On 9 April, on the website of the journal Russia in Global Affairs, Vladislav Surkov writes in “The loneliness of the half-blood” (“Odinochestvo polukrovki”) that “geopolitical loneliness” will be a factor conditioning Russia’s foreign policy in the future.
Vladislav Surkov is a long-time acquaintance of Vladimir Putin and a personal adviser to the president on Russia’s relations with Abkhazia and South Ossetia. He is a representative to Ukraine and has represented Russia during part of the Normandy-format talks. He is considered one of the Kremlin’s main ideologues, and his rare publications on political topics are carefully analysed. In 2006, he propagated the concept of “sovereign democracy” as the basis for shaping the Russian political system. According to it, the authorities are elected only by the Russian nation and make decisions only in its interests, while the main aim of elections is to present the unity of the nation and its authorities. The concept’s implementation meant that Russia rejects the liberal democracy adopted by most Central European countries in their transformation process.
Through historical analysis, Surkov points to Russia’s attempts to become a member of the Western world and concludes they have proved ineffective: in the 19th and 20th centuries, the attempt resulted in high losses in war, and at the turn of the 20th to 21st century, meant a significant reduction in Russia’s potential. At the same time, he states that Russia’s historical concept of itself as the leader of the Eastern world have also failed, which may indirectly mean he considers contemporary ideas about Eurasian integration are misguided.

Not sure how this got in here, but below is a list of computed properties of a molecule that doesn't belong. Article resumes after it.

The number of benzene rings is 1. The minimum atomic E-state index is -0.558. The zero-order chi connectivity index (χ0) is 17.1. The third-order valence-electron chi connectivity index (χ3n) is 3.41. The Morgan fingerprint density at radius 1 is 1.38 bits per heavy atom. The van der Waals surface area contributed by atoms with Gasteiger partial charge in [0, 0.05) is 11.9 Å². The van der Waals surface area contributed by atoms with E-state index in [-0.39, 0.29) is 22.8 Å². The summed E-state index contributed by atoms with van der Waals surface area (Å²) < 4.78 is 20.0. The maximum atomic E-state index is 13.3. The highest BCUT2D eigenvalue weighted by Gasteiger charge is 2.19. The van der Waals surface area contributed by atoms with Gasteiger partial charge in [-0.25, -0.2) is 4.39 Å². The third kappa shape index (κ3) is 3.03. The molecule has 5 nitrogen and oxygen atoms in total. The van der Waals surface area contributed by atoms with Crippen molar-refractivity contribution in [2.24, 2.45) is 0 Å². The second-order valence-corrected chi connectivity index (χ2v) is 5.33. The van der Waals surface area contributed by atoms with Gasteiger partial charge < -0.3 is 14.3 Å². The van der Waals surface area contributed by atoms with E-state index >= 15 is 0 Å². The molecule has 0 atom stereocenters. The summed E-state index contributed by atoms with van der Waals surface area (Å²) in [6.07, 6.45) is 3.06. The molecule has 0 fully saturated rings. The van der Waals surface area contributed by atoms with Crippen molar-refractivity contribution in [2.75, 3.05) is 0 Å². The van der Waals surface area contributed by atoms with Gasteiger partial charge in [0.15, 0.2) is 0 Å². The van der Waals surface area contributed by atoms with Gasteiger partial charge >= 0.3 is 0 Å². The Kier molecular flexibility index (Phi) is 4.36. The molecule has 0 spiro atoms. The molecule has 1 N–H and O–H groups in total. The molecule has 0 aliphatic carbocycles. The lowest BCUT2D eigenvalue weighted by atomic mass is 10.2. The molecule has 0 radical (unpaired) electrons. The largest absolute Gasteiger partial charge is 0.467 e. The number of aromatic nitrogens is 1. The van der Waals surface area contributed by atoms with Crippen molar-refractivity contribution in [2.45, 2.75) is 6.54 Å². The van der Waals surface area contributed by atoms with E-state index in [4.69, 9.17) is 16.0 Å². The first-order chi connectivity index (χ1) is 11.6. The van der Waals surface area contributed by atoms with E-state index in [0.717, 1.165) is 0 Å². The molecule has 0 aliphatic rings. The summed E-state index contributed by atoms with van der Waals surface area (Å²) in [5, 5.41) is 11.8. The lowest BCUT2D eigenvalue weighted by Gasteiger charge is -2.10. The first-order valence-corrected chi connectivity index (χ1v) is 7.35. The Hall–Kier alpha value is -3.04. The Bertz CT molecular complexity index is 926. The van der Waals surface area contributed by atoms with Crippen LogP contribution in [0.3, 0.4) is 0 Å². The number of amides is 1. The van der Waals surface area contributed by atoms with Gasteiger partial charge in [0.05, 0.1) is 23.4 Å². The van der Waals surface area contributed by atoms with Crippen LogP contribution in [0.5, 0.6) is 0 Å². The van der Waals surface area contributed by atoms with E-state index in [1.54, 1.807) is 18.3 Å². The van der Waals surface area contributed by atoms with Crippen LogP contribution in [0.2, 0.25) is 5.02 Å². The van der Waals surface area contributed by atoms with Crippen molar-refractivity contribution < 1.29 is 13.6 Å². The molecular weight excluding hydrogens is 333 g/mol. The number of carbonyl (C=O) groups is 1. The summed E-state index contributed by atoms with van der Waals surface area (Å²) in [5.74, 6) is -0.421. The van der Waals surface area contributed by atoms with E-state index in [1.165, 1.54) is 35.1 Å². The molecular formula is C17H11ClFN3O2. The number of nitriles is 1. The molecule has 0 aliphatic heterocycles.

Surkov considers 2014 the starting point for Russia’s own foreign policy path and abandonment of the idea of westernisation. However, he didn’t mention in his piece that 2014 was when Russia began its military aggression against Ukraine, which caused a sudden deterioration of relations with Western countries. Instead, he simply emphasises that the era of Russia’s “geopolitical loneliness” started in that moment.
The article is addressed both to readers in Russia and abroad. Surkov emphasises that Russia’s geographical location and culture connecting Europe and Asia means its policy should be both eastern and western. He points out, however, that Russia does not belong to any of these worlds and will be only tolerated by them, which is a reference to the old Eurasian concepts of Russian foreign policy.
The text’s publication in the country’s most important journal on international affairs is a clear signal of possible changes in Russia’s concept of its role in the world and attempts to implement the idea of “sovereign democracy” in foreign policy. It can also be treated as a test of how other countries will react to possible changes in Russian foreign policy.
The ideas Surkov propagates significantly shape Russian politics. Therefore, it can be expected that this idea of “geopolitical loneliness” will become a determinant of Russian foreign policy given the new international circumstances. However, Surkov stresses that if Russia cannot play the role of leader, its “geopolitical loneliness” will only be that of an outsider.
The need to search for its own, third path indicates that Russia will not seek allies among other countries, instead it will base its decisions only on its own resources. It will try to conduct policy without considering the reactions of other players, especially Western countries and issues like sanctions. Therefore, it means that the foreign policy of the Russian authorities may become even less predictable.